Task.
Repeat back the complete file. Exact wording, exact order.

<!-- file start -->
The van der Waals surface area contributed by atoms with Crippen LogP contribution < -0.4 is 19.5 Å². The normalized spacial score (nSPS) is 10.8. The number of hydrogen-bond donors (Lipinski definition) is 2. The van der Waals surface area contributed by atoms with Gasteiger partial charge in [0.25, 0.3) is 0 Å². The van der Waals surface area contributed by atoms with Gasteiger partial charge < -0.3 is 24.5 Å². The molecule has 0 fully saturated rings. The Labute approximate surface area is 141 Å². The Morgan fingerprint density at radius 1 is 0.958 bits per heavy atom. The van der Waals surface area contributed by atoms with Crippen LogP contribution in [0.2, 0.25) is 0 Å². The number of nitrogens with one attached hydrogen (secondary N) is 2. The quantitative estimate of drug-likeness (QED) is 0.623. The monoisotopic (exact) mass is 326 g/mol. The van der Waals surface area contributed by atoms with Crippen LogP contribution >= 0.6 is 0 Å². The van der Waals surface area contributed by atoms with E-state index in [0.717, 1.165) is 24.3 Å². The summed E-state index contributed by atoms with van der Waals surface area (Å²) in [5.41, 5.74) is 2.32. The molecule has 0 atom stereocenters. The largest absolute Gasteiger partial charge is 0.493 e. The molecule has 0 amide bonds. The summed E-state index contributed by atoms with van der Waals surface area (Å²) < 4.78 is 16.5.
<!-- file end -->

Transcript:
The van der Waals surface area contributed by atoms with Crippen LogP contribution < -0.4 is 19.5 Å². The normalized spacial score (nSPS) is 10.8. The number of hydrogen-bond donors (Lipinski definition) is 2. The van der Waals surface area contributed by atoms with Gasteiger partial charge in [0.25, 0.3) is 0 Å². The van der Waals surface area contributed by atoms with Gasteiger partial charge < -0.3 is 24.5 Å². The molecule has 0 fully saturated rings. The Labute approximate surface area is 141 Å². The Morgan fingerprint density at radius 1 is 0.958 bits per heavy atom. The van der Waals surface area contributed by atoms with Crippen LogP contribution in [0.2, 0.25) is 0 Å². The number of nitrogens with one attached hydrogen (secondary N) is 2. The quantitative estimate of drug-likeness (QED) is 0.623. The monoisotopic (exact) mass is 326 g/mol. The van der Waals surface area contributed by atoms with Crippen LogP contribution >= 0.6 is 0 Å². The van der Waals surface area contributed by atoms with E-state index in [0.717, 1.165) is 24.3 Å². The summed E-state index contributed by atoms with van der Waals surface area (Å²) in [5.41, 5.74) is 2.32. The molecule has 0 atom stereocenters. The largest absolute Gasteiger partial charge is 0.493 e. The molecule has 0 amide bonds. The summed E-state index contributed by atoms with van der Waals surface area (Å²) < 4.78 is 16.5.